Public defenders are a crucial part of the justice system. Governments should not skimp on this important role.
I need a public defender.
No, I’m not in any trouble I know of. Whether sitting in a holding cell or comfortably at home, the fact is we are all in need of a public defender.
In my just-completed 28 years as a judge (not to mention the prior decade as a prosecuting attorney), some of the finest courtroom work I observed was by lawyers appointed to represent individuals accused of crimes or facing off with the state in civil commitment or dependency proceedings.
This doesn’t mean these attorneys sported the best wardrobes or pedigrees; I’m speaking of the depth of their commitment both to the person at their side as well as to their vital role in our justice system. It is no contradiction to say the public defenders’ role is not to make the system run smoother but rather to make it run better.
Just as any president needs the rigorous scrutiny of the press and the other branches, so too do prosecutors and judges need the check provided by counsel appointed for the indigent. Most often — and most critically — those lawyers are the public defenders whose daily job is no less than ensuring that our courts are truly upholding the values that are central to our shared beliefs. The ideal of “equal justice under law” can only become reality thanks to the good work of public defenders.
Seeing that they are ready and fully equipped to do this job is something we all need.
And yet, across the state of Washington, the indigent are not always uniformly granted this constitutional right in full. A set of statewide public defender guidelines is on the books but, regrettably, these remain largely aspirational in the absence of an effective enforcement mechanism. This can allow local authorities to fail to meet their constitutional burdens and do so with impunity.
And that fails all of us.
In King County, where I long sat, public defenders all carry staggeringly heavy caseloads. Yet, some magical combination of their training and personal pride makes it quite rare to see a client who appears to pay a price for that circumstance. To the contrary, it is common to see a public defender in the courthouse hallway counseling one client through the entire noon hour and then, at day’s end, rushing off to the jail to advise others. No doubt there are many more defenders throughout the state who draw on similar assets to commendably meet that high bar.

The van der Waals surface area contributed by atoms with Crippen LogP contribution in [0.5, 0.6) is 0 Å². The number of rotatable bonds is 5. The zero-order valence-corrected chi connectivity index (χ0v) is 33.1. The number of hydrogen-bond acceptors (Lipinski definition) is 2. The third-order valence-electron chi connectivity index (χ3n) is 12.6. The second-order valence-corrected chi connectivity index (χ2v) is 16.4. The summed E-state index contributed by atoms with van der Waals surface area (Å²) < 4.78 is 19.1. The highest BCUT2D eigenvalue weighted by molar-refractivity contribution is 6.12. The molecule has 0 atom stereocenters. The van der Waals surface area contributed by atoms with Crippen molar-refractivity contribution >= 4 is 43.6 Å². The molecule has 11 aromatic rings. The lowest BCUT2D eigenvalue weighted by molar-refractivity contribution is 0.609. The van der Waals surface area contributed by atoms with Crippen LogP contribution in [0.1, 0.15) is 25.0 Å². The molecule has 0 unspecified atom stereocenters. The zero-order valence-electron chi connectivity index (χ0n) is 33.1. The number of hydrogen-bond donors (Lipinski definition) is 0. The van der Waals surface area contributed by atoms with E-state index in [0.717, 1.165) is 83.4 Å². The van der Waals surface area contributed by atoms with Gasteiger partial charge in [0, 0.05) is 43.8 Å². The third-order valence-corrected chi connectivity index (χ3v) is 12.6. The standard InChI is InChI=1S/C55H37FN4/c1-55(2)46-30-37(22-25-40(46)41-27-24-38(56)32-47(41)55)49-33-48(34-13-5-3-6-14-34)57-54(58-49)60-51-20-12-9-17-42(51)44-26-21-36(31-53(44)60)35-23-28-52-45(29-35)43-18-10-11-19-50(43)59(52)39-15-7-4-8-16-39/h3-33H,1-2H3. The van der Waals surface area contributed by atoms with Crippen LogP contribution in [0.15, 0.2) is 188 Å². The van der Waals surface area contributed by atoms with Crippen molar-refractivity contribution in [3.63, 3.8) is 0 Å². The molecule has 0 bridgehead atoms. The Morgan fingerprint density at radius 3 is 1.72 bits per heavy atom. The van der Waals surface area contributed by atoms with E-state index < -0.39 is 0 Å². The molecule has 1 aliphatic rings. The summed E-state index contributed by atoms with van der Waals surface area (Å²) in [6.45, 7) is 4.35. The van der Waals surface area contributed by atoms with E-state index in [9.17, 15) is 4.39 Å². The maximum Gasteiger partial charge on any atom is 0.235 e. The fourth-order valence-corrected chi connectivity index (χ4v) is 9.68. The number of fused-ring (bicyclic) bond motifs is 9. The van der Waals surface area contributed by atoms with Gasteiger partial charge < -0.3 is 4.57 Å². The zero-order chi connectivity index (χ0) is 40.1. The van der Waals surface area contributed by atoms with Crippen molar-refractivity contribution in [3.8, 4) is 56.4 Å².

It is apparent, however, the situation is far from uniform across the state. Different jurisdictions may have varying legal traditions and budget constraints and this can result in policy decisions that, on the surface, may be seen as mainly shortchanging only those who have run afoul of the law. Understandably, it may at first blush seem expedient to place this burden upon the least of us.
Of course this misses the point that an injustice to one is an injustice to all. It diminishes the stature of the court system, it represents a potential threat to all of our rights, and it undermines the core values of our society.
The constitutional right of the indigent to have meaningful assistance of appointed counsel was firmly established by the United States Supreme Court in the 1963 case of Gideon v. Wainwright and, since then, “Gideon’s trumpet” has been the commonly employed metaphor for that right. In 2013, federal Judge Robert Lasnik ruled that, in certain Washington localities, that trumpet had been “muted and dented by harsh fiscal measures that reduce the promise to a hollow shell of a hallowed right.”
This recurring situation has not been remedied despite the valiant efforts of many. Washington does now have in place a sensible set of statewide standards for what is required for constitutionally adequate public defense services. Such things as training, capping of attorney caseloads and ensuring the availability of investigative and forensic resources are essential to having the job done right.
For at least a decade, the American Civil Liberties Union of Washington has been pushing for a mechanism to ensure that local governments were providing adequate resources for the defense of the indigent. This could be accomplished through legislation or, failing that, through litigation.
The ACLU recently filed a new lawsuit in Thurston County. It complains of inadequate services provided to juvenile offenders in Grays Harbor County but seeks broader relief in the form of an order for the creation of a statewide enforcement mechanism. Their sensible proposal is to put teeth in the oversight authority of the statewide Office of Public Defense.
In pressing this issue, acting much like the dedicated public defenders of our state, the ACLU is also representing all of us.